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PSYC 3230 (3)

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PSYC 3230
James Check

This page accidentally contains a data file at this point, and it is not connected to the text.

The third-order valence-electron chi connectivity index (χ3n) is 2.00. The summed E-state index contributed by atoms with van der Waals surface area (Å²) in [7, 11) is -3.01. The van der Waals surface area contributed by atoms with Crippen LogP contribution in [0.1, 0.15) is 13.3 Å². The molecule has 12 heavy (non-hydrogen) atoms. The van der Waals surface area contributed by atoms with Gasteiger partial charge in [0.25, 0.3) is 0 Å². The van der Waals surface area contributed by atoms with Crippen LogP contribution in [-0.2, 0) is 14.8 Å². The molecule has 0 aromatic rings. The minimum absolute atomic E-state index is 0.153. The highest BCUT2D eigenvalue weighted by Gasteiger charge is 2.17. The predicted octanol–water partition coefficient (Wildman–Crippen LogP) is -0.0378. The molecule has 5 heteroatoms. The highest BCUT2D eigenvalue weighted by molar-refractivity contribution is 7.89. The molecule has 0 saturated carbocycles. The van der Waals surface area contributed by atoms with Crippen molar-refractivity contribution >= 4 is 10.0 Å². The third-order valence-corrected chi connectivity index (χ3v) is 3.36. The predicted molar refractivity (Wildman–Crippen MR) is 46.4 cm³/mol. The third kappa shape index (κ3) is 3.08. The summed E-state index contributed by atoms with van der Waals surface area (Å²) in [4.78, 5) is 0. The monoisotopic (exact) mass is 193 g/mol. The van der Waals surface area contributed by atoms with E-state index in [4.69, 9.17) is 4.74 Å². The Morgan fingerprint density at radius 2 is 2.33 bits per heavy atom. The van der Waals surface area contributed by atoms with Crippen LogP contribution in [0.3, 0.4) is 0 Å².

CHAPTER 8. MOOD DISORDERS Unipolar disorders • Major Depressive Disorder • Dysthymia Major Depressive Disorder • Depressed mood or a loss of interest or pleasure in daily activities consistently for at least a two week period • Occupational, educational, or other important function must also be negatively impaired by the change in mood • Not due to alcohol, drugs, medical condition, or grief at loss of a loved one • Mean age of onset 25 years • Emotional symptoms o Extreme sadness, feelings of worthlessness o Anhedonia-- inability to find pleasure in previously pleasurable activities o Crying spells, or being "unable to cry" o Loss of feelings of affection for family/friends • Motivational symptoms o Lack of drive; markedly diminished loss of interest in almost all activities o Loss of libido o Thoughts of suicide • Behavioral symptoms o Lower activity level o Psychomotor retardation or agitation • Cognitive symptoms o Negative self-image o Negative self-talk o Guilt and self-blame o Confusion, poor memory, indecisiveness • Somatic symptoms o Disturbances in sleep-- early morning awakening, insomnia, sleeping all the time o Fatigue, exhaustion o Decrease or increase in appetite; weight change o Aches and pains, dizziness • Psychotic symptoms (severe depression) o Delusions o Hallucinations • An estimated 1 in 4 Canadians has a degree of depression serious enough to need treatment at some time in his or her life • Until age 65, twice as many women as men receive treatment for depression. Possible reasons: o The most vulnerable are single mothers with small children o Women are taught to handle stresses differently than men o Female hormones may possibly contribute to higher rates of depression o Women may be more likely to seek help • Men tend to suffer more prolonged depression than women later in life o Perhaps due to the fact that widowers tend to grieve more than widows because the wife may tend to keep many aspects of his life together (e.g., cooking, cleaning) Dysthymia • Chronic mild depression • Less disabling than Major Depressive Disorder, but more prolonged • May be associated with impaired social and/or vocational functional • Mean age of onset: early 20s • Symptoms can go unchanged for 20 years or more • Onset prior to age 20: greater chronicity Theories of unipolar depression • Psychodynamic o Depression often triggered by major loss o Due to a series of unconscious processes set in motion when people feel real or imagined (symbolic) loss o E.g., losing a job may be symbolic of losing a partner: "My husband won't want me if I can't keep a job" • Behavior theory o Depressive style of functioning is the result of a significant reduction in the total rate of reinforcements-- especially social reinforcements  Social reinforcements-- e.g., strangers smiling at you, saying "hello" • Cognitive theory (Beck) o Due to negative and distorted automatic thoughts o "Cognitive triad of depression":  Negative view of self  Negative view of environment  Negative view of future o Have patient record situations in the following categories  Situation | Interpretation | Emotion | Physical response | Action | Outcome o Negative thoughts produce negative feelings and negative actions, leading to negative outcomes • Learned helplessness model (Seligman, Peterson, et al.) o Individuals learn that their actions do not bring about any positive results  Attributions may play a role in learned helplessness o When people perceive circumstances to be beyond their control, they may attribute this to stable, internal causes, leading to depression  An attribution to unstable, external causes may help avoid depression Bipolar disorders • Formerly called "manic-depressive psychosis" Mania • May involve frenzy, anger, laughing binges, racing and disjointed thoughts, agitation, over-talkativeness, impulsivity • May involve delusions (grandeur, erotomania [e.g., believing that famous people are in love with you]) or even hallucinations • May cycle from mania to depression, with or without intervening normal periods • Questions a psychologist may ask re: mania o Was there ever a time when you:  Stayed very excited (e.g., for days)?  Were too happy without reason?  Were too full of energy?  Talked too much and couldn't stop?  Went without sleep for a day or two?  Seemed to be "oversexed"?  Spent money recklessly, gave costly gifts?  Overworked-- had several jobs at the same time?  Couldn't stop your mind from racing? Bipolar disorder • A person with Bipolar Disorder on average experiences 10 episodes of mania or depression in his/her lifetime • If there are four or more episodes of such mood disturbances in a year, this is referred to as "rapid cycling" • Bipolar I: One or more manic episodes, usually, but not necessarily, in people who have had a Major Depressive Episode • Bipolar II: Depression plus hypomanic episode, but not full-blown manic episode Causes of bipolar disorders • Causes not totally understood • Appears to be a strong genetic predisposition • Researchers have isolated specific genes related to Bipolar that may be responsible for regulating neurotransmitters • Physiological predisposition interacts with social and psychological factors Cyclothymia • Thymia: Greek word for the mind • A chronic bipolar disorder consisting of short periods of mild depression and short periods of hypomania (lasting a few days to a few weeks), separated by short periods of normal mood • Never free of symptoms of either depression or hypomania for more than two months at a time • About 30% of individuals with Cyclothymia experience a full-blown manic episode or major depression and have their diagnosis changed to either Bipolar I or Bipolar II Post-partum Depression • "Mood disorder with post-partum onset" • Average prevalence 13% • Women are at highest risk for depression, in terms of age, at same age they are most likely to be having children o Can produce problems with attachment and emotional/cognitive development in children that can extend beyond preschool years • Can be largely prevented by prenatal and postnatal counseling/therapy Treatment of mood disorders • Mood disorders are very treatable • Psychodynamic o Goal is to bring to consciousness grief over real or imagined losses o Employ free association, dream analysis • Behavioral o Therapist guides client towards once-pleasurable activities o Reinforces non-depressive behaviors o Social skills training • Cognitive o Helps client identify, understand and change dysfunctional thoughts  Challenges…  Negative thoughts  Irrational beliefs  Misattributions about self or others  Idealistic expectations (e.g., that people should be happy all the time) • Pharmacological o Antidepressants  Tricyclics (TCAs)  MAOI  SSRI (SSRIs are more effective than TCAs and have better safety and compliance profiles ) o Lithium-- a salt • Physiological o Electroshock therapy (ECT) is still used in rare instances to relieve severe depression  Side effects may include memory loss Suicide • A leading cause of death worldwide • Official statistics likely to underestimate the actual number of suicides (suicides are easy to camouflage, e.g., car accidents) • Canada's overall suicide rate about 14 per 100,000 people • U.S. rate 12 per 100,000 • About 3800 suicides in Canada each year • The rate is much higher for aboriginals • The rate for men is much higher than women • Methods of suicide vary from culture to culture • Hanging-- leading method of suicide worldwide • In the United States, about 60% of all suicides are committed with guns • 30% in Canada • Poisoning (e.g., overdose of medication) accounts for about 18% of suicides • About 90% of all suicides are by people suffering from diagnosable mental illnesses • Majority who kill themselves suffer from depression that is often undiagnosed and untreated • Bipolar disorder, schizophrenia, and anxiety disorders may also contribute to suicidal behavior • Physical illness also increases a person's risk of suicide • Only 15 to 25% of those who kill themselves leave suicide notes • But about 80% percent of people who complete suicide show warning signs • Danger signs include giving away prized possessions Suicide prevention 1. Suicide-prevention hotlines 2. Education 3. Restricting access to means of killing oneself o Barriers that prevent people from jumping off bridges, restrictions to access to firearms CHAPTER 9 SCHIZOPHRENIA Schizophrenia One end: -Isolated Other: -Harms people in self defense Message from God that the demons are coming, have to save the world • In a sense acting rationally in a weird kind of way because they believe what they’re hearing is true -Literally means “split mind” -Relating to mind -Rather, it refers to a split, or break in the mind, emotions and cognitions. -1 % of the population. -Most of the time occurs around 15 and 25years old -Used to be called dementia preocox. -Not all genetic - schizophrenia spectrum -Schizophrenia Society of Canada: Treatable, biochemical brain disease strikes 1 in 100 normal intelligent people, causes 40-60% to commit suicide. -Symptoms: Disordered thinking Disordered behavior-mannerisms that are inexplicable Loosely ordered thoughts Delusions -some are grandiose Voices (ie. You raped that woman) -Sometimes tell him to do things, that he has to leave -Distress and scare him -History of the diagnosis of schizophrenia Emil kraeplin was one of the first people to classify schizo as a separate disorder • 1893-called it dementia praecox -early onset dementia • Believed it begins early in life and gradually leads to total disintegration of the personality. • Used to spend time in strait jackets, seems inhumane now but difficult to treat -Thought that recovery is impossible to organic deterioration -Later added subgroups: catatonic Catatonic: • Waxy flexibility, stupor, odd posturing, excitement, echopraxia, echolalia - Hebephrenic • Grimaces, incoherence, extreme oddities of beh, grossly disorganized beh, flat or grossly inppropriate affect -Paranoid • Delusions, hallucinations, unfocused anxiety, anger • These are the ones who usually end up hurting others -Eugene Bleuler emphasized the psychological aspects of schizophrenia - Gave it the name schizo • Four A’s of schizo: • Affect, Associations(loose speech, disorganized thoughts), Autism (self- centered notion, talking in a way apparently only he or she can understand, have a world of their own), Ambivalence(emotions) -Bueler added a fourth type of schizo, simple schizo • Extreme social withdrawal, flattening of affect, impoverishment of language -Kurt Schneirder • Felt Bleuler’s four A’s were too vague • Delusions and hallucinations (“First Rank” symptoms) • Mood disturbance, confused thinking (“Second Rank” symptoms) • But these symptoms can also appear in other disorders-manic disorder, for example • Positive: thinks that are present • Negative: subtracted from the person, ie. Flat affect, poverty of speech, loss of directedness... -Symptoms in DSM • impaired social/work/family functioning Two or more symptoms present at least a month : • Delusions • Hallucinations-auditory or visual • Speech marked by incoherence (neologisms, clanging) or loosening of associations • Disorganized or catatonic behavior -must rule out medical condition or substance abuse - Must rule out schizoaffective and mood disorders • Cross between mood and schizophrenia • If person is showing a lot of signs of depression, then schizoaffective -If symptoms occur, but last between one and six months, label is schizophreniform disorder-label will change to schizophrenia if disorder endures. -If symptoms last for a day but less than a month, referred to as brief psychotic disorder -Subtypes: • Paranoid type: Delusions, auditory hallucinations • Disorganized type:Hebephrenic, disorganized speech, etc • Catatonic type: Extreme negativism, mutism, purposeless excessive motor • Undifferentiated type • Residual type • Related disorder: delusional disorder Involve the continuing presence (for at least a month) of a non-bizarre delusion • No marked impairment • No symptoms of schizophrenia • Onset often In middle or later life, although earlier signs include social/interpersonal problems • Delusions may be of grandeur, erotomanic, persecutory, jealousy Delusions are false beliefs, strongly held despite strong contradictory evidence Hallucinations are perceptual: they are false perceptions, and may occur in any sensory modality. Causes of Schizophrenia: Causes not known, -No particular gene identified Other biological factors: -Prenatal or obstetric complications -Brain structure -Excess of dopamine in synapses Prior to 1950’s, it was a life sentence, you would spend most of your life in a mental health institution Therapists experimented with various therapies -Psychoanalysis: useless -Psychosurgery: attempts were made, even in the middle ages, to alleviate “madness” by surgery on the brain -In modern times, a needle was inserted through eye socket to remove part of prefrontal cortex -Development of antipsychotic drug treatment changed the lives of people with schizophrenia; they could live outside the asylum • Yet, this does not mean that they lead normal lives; outcome is generally poor. • Yet some show so much improvement that they get off the drugs and are virtually symptom free - Sufferers need more than just drugs • Also, many stop the medication because of side effects • Cognitive therapy, group therapy, family therapy, skills training can all help person cope with the disorder -However, even after the hallucinations are stopped, the voices in the head are silenced, most sufferers suffer from significant cognitive defects • Make it hard to process information/remember/plan • Often leads to despair, and all too frequently, to suicide -Becoming more and more clear that cognitive deficits are more debilitating than the hallucinations Thought broadcasting - strong belief that everybody can hear your thoughts CHAPTER 12. PERSONALITY DISORDER What is a personality disorder? • Enduring pattern of inflexible and maladaptive thinking, feeling, and acting that cause significant subjective distress and/or impairment in social or occupational functioning • Contrasted with personality traits: pattern of experiencing and interacting with environment and other people • Boundary is inherently blurry General diagnostic criteria • Enduring pattern leads to distress, impairment in important areas in functioning or causes others distress • Onset usually late childhood, early adolescence • Pattern is stable and of long duration • Pattern not better explained by another disorder • Pattern not due to substance abuse or a general medical condition Diagnosed on Axis II in DSM-IV • Long-lasting, chronic patterns of interaction • Complete recovery not possible Types of personality disorders • Cluster A • Marked by eccentricity, odd behavior, not psychosis • Share a superficial similarity with schizophrenia o Paranoid personality o Schizoid personality o Schizotypal personality • Cluster B o Being self-absorbed, prone to exaggerated importance of events o Having difficulty maintaining close relationships o Antisocial personality o Borderline personality o Histrionic personality o Narcissistic personality • Cluster C o Chronic symptoms :anxiety, fearful, obsessive compulsive o Avoidant personality o Dependent personality o Obsessive-compulsive personality Paranoid personality disorder • Suspects that others are exploiting, harming, or deceiving him or her • Suspects that others are exploiting, harming, or deceiving him or her • Preoccupied with unjustified doubts about trustworthiness of friends and others • Reluctant to confide in others fearing any information will be used maliciously against him or her • Reads hidden demeaning or threatening meanings into benign remarks or events Schizoid Personality Disorder • 7.5% of population • 2-to-1 male-to-female ratio • Neither desires nor enjoys close relationships, including being part of a family • Almost always chooses solitary activities • Little or no interest in having sexual experiences with another person • Lacks close friends or confidants other than first-degree relatives Schizotypal personality disorder • 3% of the population • Sex ratio is unknown • Greater association among biological relatives of schizophrenic patients • Enduring pattern of discomfort with others and odd, peculiar thinking and behavior • Shares symptoms with both paranoid and schizoid personality disorders • The premorbid personality of the schizophrenic patient • Ideas of reference • Odd beliefs inconsistent with subcultural norms • Unusual perceptual experiences, including bodily illusions • Odd thinking and speech (e.g., vague, over-elaborate) • Suspiciousness • Inappropriate or constricted affect • Behavior or appearance that is odd, eccentric, or peculiar • Lack of close friends or confidants other than first-degree relatives • Excessive social anxiety due to paranoid fears rather than being negatively evaluated Antisocial personality disorder • 3% in men and 1% in women • Consistent irresponsibility--e.g., pattern of financial irresponsibility; erratic employment history; reckless disregard for safety of self or others • Lack of remorse--e.g., indifferent to effects of hurting, stealing from others • Antisocial behavior--e.g., repeatedly performing acts that are grounds for arrest • Deceitfulness--repeated lying, using of aliases, or conning others for personal profit or pleasure • Impulsivity--failure to plan ahead • Irritability and aggressiveness, as indicated by repeated physical fights or assaults • Age 18 years, and evidence of Conduct Disorderwith onset before age 15 years Borderline personality disorder • 1-2% of the population; twice as common in women than in men • Pattern of unstable and intense interpersonal relationships--alternating between extremes of idealization and devaluation • Frantic efforts to avoid real or imagined abandonment • Identity disturbance--markedly and persistently unstable self-image or sense of self • Chronic feelings of emptiness • Impulsivity that is potentially self-damaging (e.g., spending, sex, substance abuse, reckless driving, binge eating) • Recurrent suicidal behavior, gestures, or threats, or self-mutilating behavior • Inappropriate, intense anger or difficulty controlling anger (e.g., frequent displays of temper, constant anger, recurrent physical fights) • Transient, stress-related paranoid ideationor severe dissociative symptoms • Affective instability due to a marked reactivity of mood (e.g., intense episodic dysphoria) Histrionic personality disorder • 2-3% of population; diagnosed more frequently in women than in men • Uncomfortable when not the center of attention • Consistently uses physical appearance to draw attention to self • Interaction with others often characterized by inappropriate sexually seductive behavior • Displays rapidly shifting emotions • Speech style impressionistic and lacking in detail • Self-dramatization, theatricality, and exaggerated expression ("drama queen") • Suggestible--readily influenced by others • Views relationships as more intimate than they actually are • Tends to be associated with Somatization Disorder and Alcohol Abuse Narcissistic personality disorder • 1% of the general population • Grandiose sense of self-importance • Preoccupied with fantasies of unlimited success, power, brilliance, beauty, or ideal love • Sense of entitlement (expects favorable treatment or automatic compliance with his/her wishes) • Exploitative--takes advantage of others to achieve his or her goals • Lacks empathy--unwilling to the feelings and needs of others • Often envious of others--or believes that others are envious of him or her Avoidant personality disorder • 1-10% of the population; no information on sex ration or familial pattern • Feels socially inept or personally unappealing, or inferior to others • Preoccupied with being criticized or rejected in social situations o Avoids involvement with people unless certain of being liked o Avoid occupational activities that involve much interpersonal contact, fearing criticism or rejection o Restrained regarding intimate relationships for fear of being shamed or inadequate • Very reluctant to take personal risks or to engage in any new activities because they may prove embarrassing • Infants with a timid temperament may be more likely to develop Avoidant DP Obsessive-compulsive personality disorder • Epidemiology is unknown, more common in women than men • Goes to excessive lengths to obtain nurturance and support from others • Feels uncomfortable or helpless when alone because of exaggerated fears of being unable to care for himself or herself • Difficulty making everyday decisions without excessive advice/reassurance • Needs others to assume responsibility for him/her • Difficulty expressing disagreement with others because of fear of loss of support or approval • Difficulty initiating projects or doing things on his or her own (due to lack of self-confidence in judgment or abilities) • Children with chronic physical illnesses may b